We see the band meeting after the show with a contract that Tony has signed in his own blood. At home Debbie has to pull Ian away from the TV to get him to come to bed. Ian also has to continue work at the employment office, where Rob and the band come to get him to head out for a gig in London. They're disappointed with the turnout and it proves to be a long ride home as the heat in the car is out. This distresses Ian who asks Bernard, who has a cold, to lend him his sleeping bag for a few minutes. They start struggling over it when Ian starts having an epileptic seizure. They pull the car over to check on him and then bring him to the hospital. The doctor gives Ian a long list of drugs to try while on the waiting list to see a neurology specialist. He also tells Ian he needs to get early nights and avoid alcohol. He adds that finding the right combination of drugs is largely trial and error and when Ian asks, he lists many possible side effects.

Ian falls asleep at work and his supervisor wakes him. Ian blames his pills but his boss wonders about the "late night concerts" telling him he's not sure he can do both jobs at once and asks him to think about it. Ian makes a call to check on the girl who had a seizure in front of him and learns that she died which greatly surprises him. At home we see Debbie knocking on the door to Ian's room asking him to come to bed, although he doesn't seem to respond and instead starts writing "She's Lost Control" which we see then see the band recording and playing live. We see Debbie showing up a gig, quite clearly pregnant and angry that she wasn't on the guest list. Tony expresses surprise that she's pregnant and looks concerned. Debbie goes backstage looking for Ian although the band isn't very helpful. She finds him sitting with a girl, who he explains is "a mate of Hooky's" She introduces herself as "Ian's wife." and he then asks her if she should be out "in her condition."

Ian and Debbie are soon at the hospital to have their baby, a girl. Debbie soon has to get a job,although Ian assures her that he'll take care of her when the new album comes out. We see Joy Division playing and in the crowd we focus on a woman, Annik Honore (Alexandra Maria Lara) who after the show is chatting with Rob and watching Ian on the phone with Debbie, who seems to need more money, although Ian tells her his share is the same as everyone else's. Ian notices Annik and asks Rob about her. He tells Ian she wants to do an interview but offers to put her off as it's "only a crappy fanzine" Ian, however, seems perfectly willing to do an interview and suggests they do it that night back at the hotel. She talks with the entire band and asks if Joy Division's music is beautiful. Ian says "Some of it yeah, but some of it's not meant to be beautiful. Ian ends up staying up with Annik after everyone else falls asleep. She reveals she's only a journalist as a hobby and then asks him about Macclesfield where he grew up.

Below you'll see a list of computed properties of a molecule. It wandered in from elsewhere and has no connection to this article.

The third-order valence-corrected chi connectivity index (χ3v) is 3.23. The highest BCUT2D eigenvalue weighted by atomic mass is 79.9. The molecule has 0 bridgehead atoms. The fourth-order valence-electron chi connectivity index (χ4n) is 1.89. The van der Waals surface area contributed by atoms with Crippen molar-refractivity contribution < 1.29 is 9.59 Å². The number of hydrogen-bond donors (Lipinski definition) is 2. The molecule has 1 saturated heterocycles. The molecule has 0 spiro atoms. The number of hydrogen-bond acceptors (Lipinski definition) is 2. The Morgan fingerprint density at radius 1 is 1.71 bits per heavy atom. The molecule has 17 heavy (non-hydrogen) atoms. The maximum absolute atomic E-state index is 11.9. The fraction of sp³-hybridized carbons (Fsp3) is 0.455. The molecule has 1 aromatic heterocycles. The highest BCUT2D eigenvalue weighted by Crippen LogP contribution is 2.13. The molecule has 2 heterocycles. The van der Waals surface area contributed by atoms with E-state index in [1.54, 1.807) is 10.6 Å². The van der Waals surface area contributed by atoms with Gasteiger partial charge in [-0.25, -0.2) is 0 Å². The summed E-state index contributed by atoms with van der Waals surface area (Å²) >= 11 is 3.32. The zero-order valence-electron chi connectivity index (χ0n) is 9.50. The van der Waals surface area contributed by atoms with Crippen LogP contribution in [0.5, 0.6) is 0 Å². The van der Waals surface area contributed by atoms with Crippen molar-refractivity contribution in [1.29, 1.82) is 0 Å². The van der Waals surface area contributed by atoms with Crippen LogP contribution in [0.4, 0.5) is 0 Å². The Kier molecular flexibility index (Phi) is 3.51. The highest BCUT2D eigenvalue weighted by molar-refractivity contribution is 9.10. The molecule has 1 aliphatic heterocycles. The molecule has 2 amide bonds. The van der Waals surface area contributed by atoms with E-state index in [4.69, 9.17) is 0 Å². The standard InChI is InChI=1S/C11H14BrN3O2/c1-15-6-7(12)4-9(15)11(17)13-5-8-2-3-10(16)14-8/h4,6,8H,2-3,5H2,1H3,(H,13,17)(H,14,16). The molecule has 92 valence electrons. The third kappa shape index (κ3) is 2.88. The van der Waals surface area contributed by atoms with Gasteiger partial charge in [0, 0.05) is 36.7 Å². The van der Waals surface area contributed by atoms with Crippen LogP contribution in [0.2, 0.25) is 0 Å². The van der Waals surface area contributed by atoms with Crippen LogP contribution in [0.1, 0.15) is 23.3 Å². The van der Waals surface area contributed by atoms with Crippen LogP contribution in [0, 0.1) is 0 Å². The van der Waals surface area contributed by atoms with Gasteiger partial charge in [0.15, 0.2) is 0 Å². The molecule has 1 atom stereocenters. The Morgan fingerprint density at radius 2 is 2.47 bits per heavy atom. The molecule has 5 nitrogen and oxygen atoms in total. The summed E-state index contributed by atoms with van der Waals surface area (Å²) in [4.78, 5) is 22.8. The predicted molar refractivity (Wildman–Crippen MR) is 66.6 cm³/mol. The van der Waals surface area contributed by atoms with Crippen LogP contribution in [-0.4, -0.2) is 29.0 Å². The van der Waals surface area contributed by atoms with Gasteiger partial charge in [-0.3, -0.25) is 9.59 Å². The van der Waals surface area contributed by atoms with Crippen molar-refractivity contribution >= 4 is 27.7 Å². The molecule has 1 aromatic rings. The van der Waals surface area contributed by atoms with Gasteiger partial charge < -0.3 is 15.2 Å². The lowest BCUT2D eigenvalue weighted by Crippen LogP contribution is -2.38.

Ian: It's grey. It's miserable. I've wanted to escape it my whole life.
Annik: What about your wife?
Ian: She loves it in Macclesfield.
Annik: You were married so young. I've never heard of people being married so young.
Ian: Yeah, I know. My marriage was a mistake.
They fall asleep together on the couch.
Ian returns home and finds laundry hanging in the kitchen. He has sex with Debbie that night and starts crying and Debbie reassures him although he doesn't want to be touched. The band picks him up the next day passing Debbie pushing the baby carriage as they leave. We then see Annik waiting to be picked up and Ian kisses her when he sees her. Debbie sits at home with Natalie, watching the phone. We flash to the band dropping Ian off, with Debbie waiting at the door to embrace him, which he doesn't return. She says "I must have been out when you called. Ian explains "It was hard to get to a phone." She asks about the pills working and he tells her he had an attack in Berlin. She maintains a warm tone but he acts completely disinterested. Attending a party together, Debbie explains to a friend that she trusts him with other women because he's so protective and possessive of her. However when they walk home, Ian tells her that it's OK with him if she sleeps with other men. She says "When you say a thing like that, it makes me think you don't love me anymore." Ian replies, "I don't think I do."

Debbie starts looking though all of his things for a sign of another woman, finding Annik's name written on an album. While Joy Division is touring, she call the Belgian embassy where Annik works. We hear Annik answer the phone. Rob comes to see the band while they're practicing and tells them he's book a two week tour in the USA. Ian gets home and finds Debbie sitting in the house with no lights on. She asks "Who's Annik?" He doesn't answer but she keeps pushing for details. She declares that "No one loves you like me." although he still refuses to say a word. She steps outside and he starts sobbing while she does the same outside. When she comes back inside, he tells her that he's sorry and says "I love you." Debbie asks "What does that mean?" and he says he's finished with Annik.